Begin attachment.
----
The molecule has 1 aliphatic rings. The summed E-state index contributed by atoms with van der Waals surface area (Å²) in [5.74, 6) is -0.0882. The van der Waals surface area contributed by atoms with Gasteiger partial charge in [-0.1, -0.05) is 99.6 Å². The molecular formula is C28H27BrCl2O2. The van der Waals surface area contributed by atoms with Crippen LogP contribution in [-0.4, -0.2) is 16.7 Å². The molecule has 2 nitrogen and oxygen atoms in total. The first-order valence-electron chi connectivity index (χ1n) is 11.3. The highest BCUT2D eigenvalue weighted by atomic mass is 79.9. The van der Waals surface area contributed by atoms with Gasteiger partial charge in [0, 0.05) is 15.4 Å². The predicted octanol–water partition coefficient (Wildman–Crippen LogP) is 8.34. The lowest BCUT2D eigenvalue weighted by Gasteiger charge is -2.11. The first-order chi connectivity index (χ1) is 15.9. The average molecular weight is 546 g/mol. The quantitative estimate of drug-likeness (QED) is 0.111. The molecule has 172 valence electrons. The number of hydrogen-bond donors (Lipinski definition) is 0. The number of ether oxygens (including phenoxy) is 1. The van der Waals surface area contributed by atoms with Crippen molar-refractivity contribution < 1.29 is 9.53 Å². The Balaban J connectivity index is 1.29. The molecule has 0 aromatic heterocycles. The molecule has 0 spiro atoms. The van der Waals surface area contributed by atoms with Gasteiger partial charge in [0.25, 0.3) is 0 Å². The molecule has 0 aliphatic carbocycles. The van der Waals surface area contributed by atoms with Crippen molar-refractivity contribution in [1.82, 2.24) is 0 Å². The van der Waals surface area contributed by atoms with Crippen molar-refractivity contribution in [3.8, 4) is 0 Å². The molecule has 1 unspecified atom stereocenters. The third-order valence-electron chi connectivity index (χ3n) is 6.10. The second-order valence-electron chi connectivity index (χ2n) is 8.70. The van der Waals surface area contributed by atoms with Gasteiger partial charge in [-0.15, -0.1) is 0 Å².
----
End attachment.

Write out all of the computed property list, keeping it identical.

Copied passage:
The molecule has 1 aliphatic rings. The summed E-state index contributed by atoms with van der Waals surface area (Å²) in [5.74, 6) is -0.0882. The van der Waals surface area contributed by atoms with Gasteiger partial charge in [-0.1, -0.05) is 99.6 Å². The molecular formula is C28H27BrCl2O2. The van der Waals surface area contributed by atoms with Crippen LogP contribution in [-0.4, -0.2) is 16.7 Å². The molecule has 2 nitrogen and oxygen atoms in total. The first-order valence-electron chi connectivity index (χ1n) is 11.3. The highest BCUT2D eigenvalue weighted by atomic mass is 79.9. The van der Waals surface area contributed by atoms with Gasteiger partial charge in [0, 0.05) is 15.4 Å². The predicted octanol–water partition coefficient (Wildman–Crippen LogP) is 8.34. The lowest BCUT2D eigenvalue weighted by Gasteiger charge is -2.11. The first-order chi connectivity index (χ1) is 15.9. The average molecular weight is 546 g/mol. The quantitative estimate of drug-likeness (QED) is 0.111. The molecule has 172 valence electrons. The number of hydrogen-bond donors (Lipinski definition) is 0. The number of ether oxygens (including phenoxy) is 1. The van der Waals surface area contributed by atoms with Crippen molar-refractivity contribution < 1.29 is 9.53 Å². The Balaban J connectivity index is 1.29. The molecule has 0 aromatic heterocycles. The molecule has 0 spiro atoms. The van der Waals surface area contributed by atoms with Gasteiger partial charge in [0.25, 0.3) is 0 Å². The molecule has 0 aliphatic carbocycles. The van der Waals surface area contributed by atoms with Crippen molar-refractivity contribution in [1.82, 2.24) is 0 Å². The van der Waals surface area contributed by atoms with Crippen molar-refractivity contribution in [3.8, 4) is 0 Å². The molecule has 1 unspecified atom stereocenters. The third-order valence-electron chi connectivity index (χ3n) is 6.10. The second-order valence-electron chi connectivity index (χ2n) is 8.70. The van der Waals surface area contributed by atoms with Gasteiger partial charge in [-0.15, -0.1) is 0 Å².